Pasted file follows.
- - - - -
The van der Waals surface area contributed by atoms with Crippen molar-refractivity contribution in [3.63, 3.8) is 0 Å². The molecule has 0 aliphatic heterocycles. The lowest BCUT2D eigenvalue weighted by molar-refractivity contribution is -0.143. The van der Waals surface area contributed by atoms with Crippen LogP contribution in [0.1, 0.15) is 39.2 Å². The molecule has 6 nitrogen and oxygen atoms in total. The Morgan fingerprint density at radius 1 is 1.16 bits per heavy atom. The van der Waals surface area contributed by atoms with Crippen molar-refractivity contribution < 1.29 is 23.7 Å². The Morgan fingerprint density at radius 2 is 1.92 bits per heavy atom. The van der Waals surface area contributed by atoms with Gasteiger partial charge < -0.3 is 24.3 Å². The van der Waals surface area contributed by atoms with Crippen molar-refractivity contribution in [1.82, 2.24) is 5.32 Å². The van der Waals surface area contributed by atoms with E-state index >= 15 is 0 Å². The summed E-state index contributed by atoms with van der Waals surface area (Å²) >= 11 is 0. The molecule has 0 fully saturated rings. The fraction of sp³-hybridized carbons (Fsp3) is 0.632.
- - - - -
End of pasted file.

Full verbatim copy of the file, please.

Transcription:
The van der Waals surface area contributed by atoms with Crippen molar-refractivity contribution in [3.63, 3.8) is 0 Å². The molecule has 0 aliphatic heterocycles. The lowest BCUT2D eigenvalue weighted by molar-refractivity contribution is -0.143. The van der Waals surface area contributed by atoms with Crippen LogP contribution in [0.1, 0.15) is 39.2 Å². The molecule has 6 nitrogen and oxygen atoms in total. The Morgan fingerprint density at radius 1 is 1.16 bits per heavy atom. The van der Waals surface area contributed by atoms with Crippen molar-refractivity contribution < 1.29 is 23.7 Å². The Morgan fingerprint density at radius 2 is 1.92 bits per heavy atom. The van der Waals surface area contributed by atoms with Gasteiger partial charge < -0.3 is 24.3 Å². The van der Waals surface area contributed by atoms with Crippen molar-refractivity contribution in [1.82, 2.24) is 5.32 Å². The van der Waals surface area contributed by atoms with E-state index >= 15 is 0 Å². The summed E-state index contributed by atoms with van der Waals surface area (Å²) >= 11 is 0. The molecule has 0 fully saturated rings. The fraction of sp³-hybridized carbons (Fsp3) is 0.632.